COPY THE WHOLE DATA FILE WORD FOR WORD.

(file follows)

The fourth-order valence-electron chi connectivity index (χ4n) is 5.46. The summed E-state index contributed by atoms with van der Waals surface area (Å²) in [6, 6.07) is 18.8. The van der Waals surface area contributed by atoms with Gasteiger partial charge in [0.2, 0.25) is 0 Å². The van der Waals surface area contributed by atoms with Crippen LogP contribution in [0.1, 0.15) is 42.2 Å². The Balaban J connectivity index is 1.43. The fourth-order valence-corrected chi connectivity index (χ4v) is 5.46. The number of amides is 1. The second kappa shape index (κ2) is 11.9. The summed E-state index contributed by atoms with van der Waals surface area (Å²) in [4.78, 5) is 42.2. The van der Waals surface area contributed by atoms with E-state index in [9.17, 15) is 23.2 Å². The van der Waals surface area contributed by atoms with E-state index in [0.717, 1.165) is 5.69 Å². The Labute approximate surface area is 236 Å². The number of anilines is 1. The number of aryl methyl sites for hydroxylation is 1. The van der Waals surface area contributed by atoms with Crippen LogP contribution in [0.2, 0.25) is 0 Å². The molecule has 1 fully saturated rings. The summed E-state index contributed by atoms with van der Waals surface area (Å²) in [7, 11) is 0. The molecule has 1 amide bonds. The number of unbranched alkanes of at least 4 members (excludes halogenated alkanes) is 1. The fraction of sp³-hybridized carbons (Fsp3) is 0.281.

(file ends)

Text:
The fourth-order valence-electron chi connectivity index (χ4n) is 5.46. The summed E-state index contributed by atoms with van der Waals surface area (Å²) in [6, 6.07) is 18.8. The van der Waals surface area contributed by atoms with Gasteiger partial charge in [0.2, 0.25) is 0 Å². The van der Waals surface area contributed by atoms with Crippen LogP contribution in [0.1, 0.15) is 42.2 Å². The Balaban J connectivity index is 1.43. The fourth-order valence-corrected chi connectivity index (χ4v) is 5.46. The number of amides is 1. The second kappa shape index (κ2) is 11.9. The summed E-state index contributed by atoms with van der Waals surface area (Å²) in [4.78, 5) is 42.2. The van der Waals surface area contributed by atoms with E-state index in [9.17, 15) is 23.2 Å². The van der Waals surface area contributed by atoms with E-state index in [0.717, 1.165) is 5.69 Å². The Labute approximate surface area is 236 Å². The number of anilines is 1. The number of aryl methyl sites for hydroxylation is 1. The van der Waals surface area contributed by atoms with Crippen LogP contribution in [0.2, 0.25) is 0 Å². The molecule has 1 fully saturated rings. The summed E-state index contributed by atoms with van der Waals surface area (Å²) in [7, 11) is 0. The molecule has 1 amide bonds. The number of unbranched alkanes of at least 4 members (excludes halogenated alkanes) is 1. The fraction of sp³-hybridized carbons (Fsp3) is 0.281.